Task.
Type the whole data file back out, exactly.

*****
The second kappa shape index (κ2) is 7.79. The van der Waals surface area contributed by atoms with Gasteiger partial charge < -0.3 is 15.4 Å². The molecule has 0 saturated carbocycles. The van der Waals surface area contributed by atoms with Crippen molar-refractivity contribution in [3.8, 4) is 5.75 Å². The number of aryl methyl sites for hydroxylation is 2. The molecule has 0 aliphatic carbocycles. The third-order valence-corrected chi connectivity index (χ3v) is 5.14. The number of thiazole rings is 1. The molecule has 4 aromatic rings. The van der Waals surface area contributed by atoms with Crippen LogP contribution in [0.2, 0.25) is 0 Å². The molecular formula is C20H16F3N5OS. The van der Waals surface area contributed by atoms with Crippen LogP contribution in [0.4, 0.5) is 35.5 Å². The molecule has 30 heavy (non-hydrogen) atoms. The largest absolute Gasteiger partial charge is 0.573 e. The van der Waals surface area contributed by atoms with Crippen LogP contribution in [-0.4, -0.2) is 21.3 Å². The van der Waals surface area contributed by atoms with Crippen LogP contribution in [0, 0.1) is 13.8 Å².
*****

The second kappa shape index (κ2) is 7.79. The van der Waals surface area contributed by atoms with Gasteiger partial charge < -0.3 is 15.4 Å². The molecule has 0 saturated carbocycles. The van der Waals surface area contributed by atoms with Crippen molar-refractivity contribution in [3.8, 4) is 5.75 Å². The number of aryl methyl sites for hydroxylation is 2. The molecule has 0 aliphatic carbocycles. The third-order valence-corrected chi connectivity index (χ3v) is 5.14. The number of thiazole rings is 1. The molecule has 4 aromatic rings. The van der Waals surface area contributed by atoms with Crippen LogP contribution in [0.2, 0.25) is 0 Å². The molecular formula is C20H16F3N5OS. The van der Waals surface area contributed by atoms with Crippen LogP contribution in [0.4, 0.5) is 35.5 Å². The molecule has 30 heavy (non-hydrogen) atoms. The largest absolute Gasteiger partial charge is 0.573 e. The van der Waals surface area contributed by atoms with Crippen LogP contribution in [-0.4, -0.2) is 21.3 Å². The van der Waals surface area contributed by atoms with Crippen LogP contribution in [0, 0.1) is 13.8 Å².